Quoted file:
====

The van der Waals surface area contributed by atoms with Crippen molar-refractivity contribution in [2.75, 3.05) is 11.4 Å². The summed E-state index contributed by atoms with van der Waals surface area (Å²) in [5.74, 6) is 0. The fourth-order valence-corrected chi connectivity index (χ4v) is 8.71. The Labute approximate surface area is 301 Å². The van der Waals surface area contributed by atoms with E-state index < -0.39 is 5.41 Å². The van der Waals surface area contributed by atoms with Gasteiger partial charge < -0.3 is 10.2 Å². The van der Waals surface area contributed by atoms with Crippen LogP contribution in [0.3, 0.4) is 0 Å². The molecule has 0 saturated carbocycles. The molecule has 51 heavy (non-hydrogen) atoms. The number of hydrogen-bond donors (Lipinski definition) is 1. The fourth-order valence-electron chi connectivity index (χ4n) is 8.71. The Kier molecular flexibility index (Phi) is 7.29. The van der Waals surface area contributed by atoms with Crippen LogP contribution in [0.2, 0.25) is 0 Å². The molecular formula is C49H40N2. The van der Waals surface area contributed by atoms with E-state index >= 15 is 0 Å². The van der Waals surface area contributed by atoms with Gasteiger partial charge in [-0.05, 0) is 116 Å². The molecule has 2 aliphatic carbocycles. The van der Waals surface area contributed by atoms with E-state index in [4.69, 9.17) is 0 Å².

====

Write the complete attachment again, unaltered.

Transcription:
The van der Waals surface area contributed by atoms with Crippen molar-refractivity contribution in [2.75, 3.05) is 11.4 Å². The summed E-state index contributed by atoms with van der Waals surface area (Å²) in [5.74, 6) is 0. The fourth-order valence-corrected chi connectivity index (χ4v) is 8.71. The Labute approximate surface area is 301 Å². The van der Waals surface area contributed by atoms with E-state index < -0.39 is 5.41 Å². The van der Waals surface area contributed by atoms with Gasteiger partial charge < -0.3 is 10.2 Å². The van der Waals surface area contributed by atoms with Crippen LogP contribution in [0.3, 0.4) is 0 Å². The molecule has 0 saturated carbocycles. The molecule has 51 heavy (non-hydrogen) atoms. The number of hydrogen-bond donors (Lipinski definition) is 1. The fourth-order valence-electron chi connectivity index (χ4n) is 8.71. The Kier molecular flexibility index (Phi) is 7.29. The van der Waals surface area contributed by atoms with Crippen LogP contribution in [0.2, 0.25) is 0 Å². The molecular formula is C49H40N2. The van der Waals surface area contributed by atoms with E-state index >= 15 is 0 Å². The van der Waals surface area contributed by atoms with Gasteiger partial charge in [-0.05, 0) is 116 Å². The molecule has 2 aliphatic carbocycles. The van der Waals surface area contributed by atoms with E-state index in [4.69, 9.17) is 0 Å².